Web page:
- Hold breath again: After you can't hold your breath anymore, take an inhale. Now, hold your breath again for 10-15 seconds.
- Repeat: Repeat the entire process for 2-3 rounds.
- Slowly introduce cold exposure: Once you master steps 1-5, take your breathwork to a cold environment (described in further detail below).
Pillar Two: Introducing Cold Therapy
Ready to introduce cold therapy? Follow these step-by-step instructions to work on your breathing technique within a cold environment:
- Take a warm shower: Bathe as you normally would in a regular, warm shower.
- Turn the water to cold: Step out of the shower and adjust the temperature to cold. Begin your controlled breathing, taking deep breaths in through the nose and out through the mouth.
- Slowly introduce the cold temperature: Now, slowly introduce your body to the cold water. Begin by simply placing your hands in for 10 seconds, then your feet. Slowly move toward your arms and legs, exposing each limb for 10-15 seconds before finally submerging your torso.
- Keep breathing: Keep focusing on your breathing, never forcing anything. (While it may take considerable practice, one day you might even enjoy it — and yes, I'm speaking from experience.)
Pillar Three: Commitment
The final pillar is by far the most important: commitment, or the power of the mind. If you ever heard the phrase "mind over matter," you know how your brain can overcome mental, emotional, and physical challenges.
The third pillar has no concrete step-by-step instructions, but it's by far the most important. Just as with any new habit (like starting a fitness program), you must be diligent with your practice. Carve out time in your morning to work on your breathing technique. It will wake up your brain (due to increased blood flow), making you feel more alert and ready to attack the day. Then, after your workout, introduce cold exposure as a way to start your recovery work.
Wim Hof Method Beginner Tips
Deliberately manipulating your breathing can be uncomfortable — particularly within your first week of practice. To help make your breathwork more manageable (and eventually, part of your daily life), follow these beginner tips:
- Perform the breathwork with an empty stomach: There are very few side effects of the Wim Hof Method, but nausea is one of them. Do your practice before your first meal of the day to be most comfortable.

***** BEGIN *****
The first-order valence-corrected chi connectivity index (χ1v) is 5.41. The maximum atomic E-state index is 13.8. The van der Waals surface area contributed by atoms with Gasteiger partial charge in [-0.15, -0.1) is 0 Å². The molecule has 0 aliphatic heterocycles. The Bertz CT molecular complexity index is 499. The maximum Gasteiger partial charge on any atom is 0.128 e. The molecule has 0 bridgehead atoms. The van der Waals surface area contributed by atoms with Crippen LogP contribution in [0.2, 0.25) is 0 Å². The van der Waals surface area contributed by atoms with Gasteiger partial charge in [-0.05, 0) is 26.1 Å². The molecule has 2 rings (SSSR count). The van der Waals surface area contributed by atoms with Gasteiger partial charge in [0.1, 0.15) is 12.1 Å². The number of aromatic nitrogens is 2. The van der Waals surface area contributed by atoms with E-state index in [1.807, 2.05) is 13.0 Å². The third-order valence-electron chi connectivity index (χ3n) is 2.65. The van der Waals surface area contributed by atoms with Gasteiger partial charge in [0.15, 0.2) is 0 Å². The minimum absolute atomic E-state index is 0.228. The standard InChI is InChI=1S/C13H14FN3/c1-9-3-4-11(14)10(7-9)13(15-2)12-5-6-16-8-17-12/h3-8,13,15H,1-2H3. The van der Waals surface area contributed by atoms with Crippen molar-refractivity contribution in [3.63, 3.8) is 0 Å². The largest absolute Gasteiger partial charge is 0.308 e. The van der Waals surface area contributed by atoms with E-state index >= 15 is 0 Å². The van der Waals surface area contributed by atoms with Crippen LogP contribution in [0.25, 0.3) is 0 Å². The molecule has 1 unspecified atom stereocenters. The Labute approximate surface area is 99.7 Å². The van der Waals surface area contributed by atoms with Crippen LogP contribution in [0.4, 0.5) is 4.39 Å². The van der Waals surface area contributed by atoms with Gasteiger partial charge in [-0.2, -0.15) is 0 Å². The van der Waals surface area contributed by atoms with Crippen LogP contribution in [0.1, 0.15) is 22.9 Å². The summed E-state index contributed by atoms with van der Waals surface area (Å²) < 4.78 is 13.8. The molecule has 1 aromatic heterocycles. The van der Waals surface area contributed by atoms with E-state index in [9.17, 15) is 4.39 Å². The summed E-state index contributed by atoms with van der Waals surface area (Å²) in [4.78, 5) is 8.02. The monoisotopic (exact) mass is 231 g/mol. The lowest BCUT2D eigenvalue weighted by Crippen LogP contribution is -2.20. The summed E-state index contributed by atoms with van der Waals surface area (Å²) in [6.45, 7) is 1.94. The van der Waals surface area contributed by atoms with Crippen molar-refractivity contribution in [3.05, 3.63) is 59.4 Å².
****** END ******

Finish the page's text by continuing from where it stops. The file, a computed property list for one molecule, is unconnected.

- Feel where the breath comes from: Wim Hof insists you can inhale from three places — your stomach, chest, and head. Try to focus on filling your body with air from these distinct locations.
- Follow an online course: To begin your practice, there are a number of tools and resources available to you — both for free and for a subscription. I recommend downloading the Wim Hof Method app (available on Google Play and the App Store) for a reasonable price.
Note: The "Power of Breathing" is the first class in the Wim Hof Method free mini video course. The video is roughly 10 minutes long and explains the philosophy behind the breathwork and how to approach the practice. I highly recommend following this course for an introduction to the practice.
Incorporate the Wim Hof Method to Improve Your Overall Wellness
To increase your overall wellness, you must complete strength and cardio workouts, be diligent in your recovery work, and follow a proper nutrition plan (i.e., follow the four pillars of 4 Legs Fitness). And there's one technique that can make all of the above easier to tackle: breathwork.
Breathwork is a mindfulness and self-care tool that has serious physical and mental health benefits. A focused breathing practice can help lower blood pressure, improve blood sugar levels, decrease cortisol levels, and deepen your concentration.
Breathwork has been used as a self-healing tool since ancient times, and a number of approaches exist. However, my chosen practice is the Wim Hof Method, which combines breathwork and cold exposure to control your heart rate, blood pressure, and self-control. In doing so, you are better prepared to tackle any grueling workout (or hey, maybe hike up Mount Kilimanjaro).
Want to get started in a regular breathing practice? Join the premium membership of the Build Bullet-Proof Health program, and we can meet 1:1 to discuss your breathwork technique.
For health and fitness updates and discounts, subscribe to our newsletter at the bottom of this page.